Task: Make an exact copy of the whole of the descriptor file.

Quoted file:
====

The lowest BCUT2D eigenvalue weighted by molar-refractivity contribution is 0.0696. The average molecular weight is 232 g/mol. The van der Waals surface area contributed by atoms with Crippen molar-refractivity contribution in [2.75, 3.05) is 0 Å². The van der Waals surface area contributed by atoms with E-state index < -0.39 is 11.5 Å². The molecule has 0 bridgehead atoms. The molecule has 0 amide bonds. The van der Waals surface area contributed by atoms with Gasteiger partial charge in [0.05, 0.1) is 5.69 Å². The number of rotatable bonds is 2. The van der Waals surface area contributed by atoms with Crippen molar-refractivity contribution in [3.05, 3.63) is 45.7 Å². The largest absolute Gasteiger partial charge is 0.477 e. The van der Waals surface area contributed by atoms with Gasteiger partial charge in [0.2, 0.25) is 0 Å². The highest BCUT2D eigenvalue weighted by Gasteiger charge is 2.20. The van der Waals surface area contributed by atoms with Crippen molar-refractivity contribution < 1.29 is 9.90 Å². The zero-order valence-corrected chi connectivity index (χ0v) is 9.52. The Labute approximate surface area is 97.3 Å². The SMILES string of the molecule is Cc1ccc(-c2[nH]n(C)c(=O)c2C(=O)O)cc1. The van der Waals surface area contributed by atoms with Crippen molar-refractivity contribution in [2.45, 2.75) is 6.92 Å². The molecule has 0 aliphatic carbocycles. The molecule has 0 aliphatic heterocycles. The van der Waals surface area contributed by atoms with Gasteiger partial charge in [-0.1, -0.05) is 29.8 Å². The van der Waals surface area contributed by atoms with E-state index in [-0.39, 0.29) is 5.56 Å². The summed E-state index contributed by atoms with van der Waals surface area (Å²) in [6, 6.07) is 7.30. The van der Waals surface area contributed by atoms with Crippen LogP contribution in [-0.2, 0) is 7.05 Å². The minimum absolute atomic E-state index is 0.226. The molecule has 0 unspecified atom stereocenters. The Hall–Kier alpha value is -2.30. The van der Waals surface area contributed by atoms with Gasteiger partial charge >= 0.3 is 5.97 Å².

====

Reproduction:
The lowest BCUT2D eigenvalue weighted by molar-refractivity contribution is 0.0696. The average molecular weight is 232 g/mol. The van der Waals surface area contributed by atoms with Crippen molar-refractivity contribution in [2.75, 3.05) is 0 Å². The van der Waals surface area contributed by atoms with E-state index < -0.39 is 11.5 Å². The molecule has 0 bridgehead atoms. The molecule has 0 amide bonds. The van der Waals surface area contributed by atoms with Gasteiger partial charge in [0.05, 0.1) is 5.69 Å². The number of rotatable bonds is 2. The van der Waals surface area contributed by atoms with Crippen molar-refractivity contribution in [3.05, 3.63) is 45.7 Å². The largest absolute Gasteiger partial charge is 0.477 e. The van der Waals surface area contributed by atoms with Gasteiger partial charge in [0.2, 0.25) is 0 Å². The highest BCUT2D eigenvalue weighted by Gasteiger charge is 2.20. The van der Waals surface area contributed by atoms with Crippen molar-refractivity contribution < 1.29 is 9.90 Å². The zero-order valence-corrected chi connectivity index (χ0v) is 9.52. The Labute approximate surface area is 97.3 Å². The SMILES string of the molecule is Cc1ccc(-c2[nH]n(C)c(=O)c2C(=O)O)cc1. The van der Waals surface area contributed by atoms with Crippen molar-refractivity contribution in [2.45, 2.75) is 6.92 Å². The molecule has 0 aliphatic carbocycles. The molecule has 0 aliphatic heterocycles. The van der Waals surface area contributed by atoms with Gasteiger partial charge in [-0.1, -0.05) is 29.8 Å². The van der Waals surface area contributed by atoms with E-state index in [-0.39, 0.29) is 5.56 Å². The summed E-state index contributed by atoms with van der Waals surface area (Å²) in [6, 6.07) is 7.30. The van der Waals surface area contributed by atoms with Crippen LogP contribution in [-0.2, 0) is 7.05 Å². The minimum absolute atomic E-state index is 0.226. The molecule has 0 unspecified atom stereocenters. The Hall–Kier alpha value is -2.30. The van der Waals surface area contributed by atoms with Gasteiger partial charge >= 0.3 is 5.97 Å².